I have been working with a management team who have dreams of growing their small business by developing their market offering. Most small businesses grow because the products and services that they offer happen to find favour with their customers. How refreshing it is to work with business people who plan for growth.
We started by reviewing the marketing strategies that Bill, Gary and Tim have for their four products. Some products are doing well but one of them needs to be re-positioned in the market and Tim worried about how this might change the company strategy.
Options in Your Market
For each product, we explored four distinctive marketing strategies:
1. Penetrate your current market to reach more customers (with your current product).
2. Extend your marketing to reach customers in new markets (with your current product).
3. Develop a new product for your current customers (to replace the current product).
4. Diversify the products you offer in ways that complement your current product.
Small companies tend follow one strategy for each product at a time and, as Bill rightly pointed out, it takes 18 months to properly test the market response to a strategy change. So we discussed the strategy for the product A.
Gary is the technical design member on the team so he liked the third approach – selling new products and services to the current clients.
Bill has more sales skills and favoured the first approach (selling the existing products and services to new clients who are similar to the current clientèle) together with the second approach (reaching clients in new areas of the market).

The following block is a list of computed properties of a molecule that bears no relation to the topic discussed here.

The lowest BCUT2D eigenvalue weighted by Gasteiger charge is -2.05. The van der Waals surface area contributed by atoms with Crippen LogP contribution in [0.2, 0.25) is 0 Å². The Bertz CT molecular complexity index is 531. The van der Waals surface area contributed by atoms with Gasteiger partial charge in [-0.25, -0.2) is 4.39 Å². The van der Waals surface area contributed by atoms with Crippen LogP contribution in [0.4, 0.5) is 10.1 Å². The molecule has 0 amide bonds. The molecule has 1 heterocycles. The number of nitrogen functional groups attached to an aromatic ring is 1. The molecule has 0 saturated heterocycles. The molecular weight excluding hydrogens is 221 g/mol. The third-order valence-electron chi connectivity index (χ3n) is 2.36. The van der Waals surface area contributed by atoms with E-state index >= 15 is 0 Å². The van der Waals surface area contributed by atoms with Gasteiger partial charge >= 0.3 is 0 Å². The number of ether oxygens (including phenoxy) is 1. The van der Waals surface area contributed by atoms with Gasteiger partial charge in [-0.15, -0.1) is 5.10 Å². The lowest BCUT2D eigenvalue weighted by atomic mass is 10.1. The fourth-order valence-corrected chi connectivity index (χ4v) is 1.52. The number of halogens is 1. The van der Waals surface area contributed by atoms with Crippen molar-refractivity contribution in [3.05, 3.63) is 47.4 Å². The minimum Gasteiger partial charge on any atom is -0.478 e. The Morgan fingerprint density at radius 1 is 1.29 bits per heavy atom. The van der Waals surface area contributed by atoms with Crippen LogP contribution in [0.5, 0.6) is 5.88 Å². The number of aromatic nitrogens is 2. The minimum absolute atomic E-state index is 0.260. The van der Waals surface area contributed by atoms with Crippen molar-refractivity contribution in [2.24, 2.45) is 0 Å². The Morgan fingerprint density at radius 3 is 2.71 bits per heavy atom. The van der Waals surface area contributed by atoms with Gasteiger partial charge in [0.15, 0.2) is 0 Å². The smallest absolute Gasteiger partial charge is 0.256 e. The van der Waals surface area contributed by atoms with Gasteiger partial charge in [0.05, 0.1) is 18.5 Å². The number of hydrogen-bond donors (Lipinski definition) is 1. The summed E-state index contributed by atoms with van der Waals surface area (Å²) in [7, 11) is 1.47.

Options with Your Products
For each product, the team considered, discussed, argued and finally agreed what they wanted to do. Next we folded the ‘product strategies’ into a ‘company strategy’ by working out how the marketing of each product would impact the marketing of the others.
This resulted in a decision to treat products A and D as a pair and to find complementary products for the B and C products – aiming to have seven products in their portfolio by next year.
Building the strategy into the business plans
With this company strategy, Tim then amended the Business Plan to reflect the decisions taken while Bill and Gary amended their respective Marketing and Production Plans.
How their clients respond to the new marketing push will be interesting and Tim, Gary and Bill will need to amend their plans as they see what happens. My hope is that developing their marketing portfolio like this, they will have more control of where their company is going and what their clients buy from them.